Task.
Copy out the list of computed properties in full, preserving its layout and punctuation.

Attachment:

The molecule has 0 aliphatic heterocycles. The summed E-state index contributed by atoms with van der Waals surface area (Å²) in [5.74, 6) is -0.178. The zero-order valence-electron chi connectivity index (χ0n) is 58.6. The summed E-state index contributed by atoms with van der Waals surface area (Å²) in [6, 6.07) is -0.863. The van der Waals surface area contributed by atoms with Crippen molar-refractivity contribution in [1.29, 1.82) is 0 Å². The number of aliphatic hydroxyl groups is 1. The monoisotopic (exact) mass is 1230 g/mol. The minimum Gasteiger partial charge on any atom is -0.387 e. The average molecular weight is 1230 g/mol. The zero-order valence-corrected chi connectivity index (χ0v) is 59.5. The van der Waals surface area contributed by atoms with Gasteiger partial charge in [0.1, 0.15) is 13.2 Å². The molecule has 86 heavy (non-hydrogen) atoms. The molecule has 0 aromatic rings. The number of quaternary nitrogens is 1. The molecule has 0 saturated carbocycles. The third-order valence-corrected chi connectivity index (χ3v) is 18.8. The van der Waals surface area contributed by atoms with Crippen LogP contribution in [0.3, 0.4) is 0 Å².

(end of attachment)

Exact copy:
The molecule has 0 aliphatic heterocycles. The summed E-state index contributed by atoms with van der Waals surface area (Å²) in [5.74, 6) is -0.178. The zero-order valence-electron chi connectivity index (χ0n) is 58.6. The summed E-state index contributed by atoms with van der Waals surface area (Å²) in [6, 6.07) is -0.863. The van der Waals surface area contributed by atoms with Crippen molar-refractivity contribution in [1.29, 1.82) is 0 Å². The number of aliphatic hydroxyl groups is 1. The monoisotopic (exact) mass is 1230 g/mol. The minimum Gasteiger partial charge on any atom is -0.387 e. The average molecular weight is 1230 g/mol. The zero-order valence-corrected chi connectivity index (χ0v) is 59.5. The van der Waals surface area contributed by atoms with Gasteiger partial charge in [0.1, 0.15) is 13.2 Å². The molecule has 86 heavy (non-hydrogen) atoms. The molecule has 0 aromatic rings. The number of quaternary nitrogens is 1. The molecule has 0 saturated carbocycles. The third-order valence-corrected chi connectivity index (χ3v) is 18.8. The van der Waals surface area contributed by atoms with Crippen LogP contribution in [0.3, 0.4) is 0 Å².